The fruit of roses and a valuable source of Vitamin C.
From Roses (Krussmann) Page 244. The fruit arises from the receptacle (or hypanthium) as a berry-like fruit (hip). Hip shapes vary widely; basic shapes are shown in Fig. 116. They may be globose, subglobose, ovate, pear-shaped, spindle-shaped, flask-shaped, or a combination of these shapes. Externally, the fruit may be bald or have stalked glands or bristles; in the case of R. roxburghii, short, thick prickles cover the fruit; sometimes the hips are bloomy. Many of the cultivars are sterile, so cannot set fruit; when they ripen, the flower-stalks turn yellow and drop. Rose breeders prefer this sterility, because it leads to the much-desired "self-cleansing" of the inflorescences. With the exception of R. persica, R. stellata and R. minutifolia (which have dry fruits), the hips are always more or less fleshy. The color of the fruits is usually shades of red in most species as well as in the cultivated garden roses: R. foetida brick red; R. sericea, R. laevigata and R. bracteata, orange; R. persica and R. roxburghii, green; with R. pimpinellifolia and all its varieties, including R. harisonii, black; with R. hugonis, r. primula and R. stellata blackish-red to brown-red.
From Roses 1988 by Rodger Phillips & Martyn Rix, Refer to Pages 214-217 for many photos of different hips.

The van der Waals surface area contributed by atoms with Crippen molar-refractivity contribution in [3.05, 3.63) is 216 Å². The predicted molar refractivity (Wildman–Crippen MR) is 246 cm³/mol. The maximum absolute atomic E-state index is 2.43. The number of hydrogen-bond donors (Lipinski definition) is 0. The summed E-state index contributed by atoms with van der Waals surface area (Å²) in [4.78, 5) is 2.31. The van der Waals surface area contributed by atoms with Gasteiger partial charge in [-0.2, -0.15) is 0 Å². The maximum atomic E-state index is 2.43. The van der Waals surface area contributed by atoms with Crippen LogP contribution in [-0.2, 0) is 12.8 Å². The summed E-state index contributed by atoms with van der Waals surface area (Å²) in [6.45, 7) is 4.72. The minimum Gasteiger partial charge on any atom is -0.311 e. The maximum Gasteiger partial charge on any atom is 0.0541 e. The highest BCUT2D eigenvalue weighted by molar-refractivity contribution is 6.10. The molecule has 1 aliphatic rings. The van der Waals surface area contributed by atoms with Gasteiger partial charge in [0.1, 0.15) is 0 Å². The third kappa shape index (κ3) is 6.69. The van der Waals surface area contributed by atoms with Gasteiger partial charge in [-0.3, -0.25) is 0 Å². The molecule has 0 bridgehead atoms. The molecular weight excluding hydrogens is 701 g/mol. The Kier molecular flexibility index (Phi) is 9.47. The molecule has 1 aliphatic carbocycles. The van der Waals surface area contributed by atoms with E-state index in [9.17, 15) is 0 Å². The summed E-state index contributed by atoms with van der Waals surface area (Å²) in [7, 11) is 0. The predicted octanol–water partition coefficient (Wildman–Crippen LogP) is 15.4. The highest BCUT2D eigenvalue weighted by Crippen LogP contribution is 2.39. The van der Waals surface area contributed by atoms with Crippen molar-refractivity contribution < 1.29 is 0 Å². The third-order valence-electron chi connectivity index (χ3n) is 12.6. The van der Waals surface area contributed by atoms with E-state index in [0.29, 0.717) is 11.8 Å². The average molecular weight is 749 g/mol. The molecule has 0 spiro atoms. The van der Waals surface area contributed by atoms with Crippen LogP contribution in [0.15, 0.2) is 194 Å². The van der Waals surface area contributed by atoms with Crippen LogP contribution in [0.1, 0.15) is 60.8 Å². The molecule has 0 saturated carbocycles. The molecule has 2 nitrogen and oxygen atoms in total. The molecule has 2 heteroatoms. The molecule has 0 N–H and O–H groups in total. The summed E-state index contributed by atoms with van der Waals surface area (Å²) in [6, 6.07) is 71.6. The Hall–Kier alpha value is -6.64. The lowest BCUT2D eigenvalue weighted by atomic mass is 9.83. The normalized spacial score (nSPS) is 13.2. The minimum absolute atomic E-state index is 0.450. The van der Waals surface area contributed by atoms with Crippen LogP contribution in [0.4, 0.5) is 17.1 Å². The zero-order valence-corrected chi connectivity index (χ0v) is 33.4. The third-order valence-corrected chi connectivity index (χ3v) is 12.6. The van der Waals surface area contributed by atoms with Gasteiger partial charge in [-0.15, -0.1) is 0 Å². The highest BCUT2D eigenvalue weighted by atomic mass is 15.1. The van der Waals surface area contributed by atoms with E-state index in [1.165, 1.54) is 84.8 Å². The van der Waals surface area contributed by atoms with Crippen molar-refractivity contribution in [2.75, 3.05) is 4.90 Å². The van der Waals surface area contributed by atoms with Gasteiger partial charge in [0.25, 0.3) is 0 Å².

See also Modern Roses 9 inside front cover for many different hip photos.
[From The Charm of Old Roses, by Nancy Steen, p. 228:] The fruit of all Rugosas retain the typical, long, curled sepals of this family, many other roses lose their calyx lobes as soon as the fruit forms.
Gerda Fritz from Hamburg says the German word for "rose hips" is "hagebutte".
1917 The Rose Annual
p61. J. R. Ramsbottom. The Splendour of the Rose Hip.
From Patricia Routley’s comments in ‘Other’ on HelpMeFind.com April 4, 2012
Usually. Sometimes, Never
HIP COLOUR. (Young? Mature?) Pale, Bright, Brilliant, Deep, Dark.
Hanging, nodding, upright, erect.
HIP TEXTURE & SKIN or Pubescence
Thick, Pulpy (rugosa & Damask),
Dry & hard,
Glabrous (without hairs);
Smooth (without roughness) (China, Bourbon)
Nude (with neither hairs nor glands)
Bristly or hispid (covered with bristles and prickles) (Alba)
Prickly (bearing small prickles)
Viscous, (covered with a sticky, moist material, which is ordinarily scented)
Hispid-glandulose (having bristles terminating in a gland.
Rugose (covered with small roughness’s
HIP SIZE Length: _________ Width: _____________
Tiny, Small, Pea size, Marble size, Large, Pendulous.
Round (Gallicas – not oval)
Pisiform (small and rounded, in the form of a pea)
Subglobose with fleshy stalk.
Constricted (narrowed in one part, then inflated above and below)
A smooth-flowing vase shape (some Hybrid Perpetuals)
Compressed (flattened on both sides)
Depressed (flattened at the summit or the base so as to be wider than long) (some Teas) [Chinas are never depressed USA ARA 1938-13)
Turbinate (like a spinning top)
Very open (large throat), hardly open, closed at the throat, raised rim, no rim.
Top of the fruit (sepals) falls off when ripe
Top of the fruit (sepals) remains attached when ripe.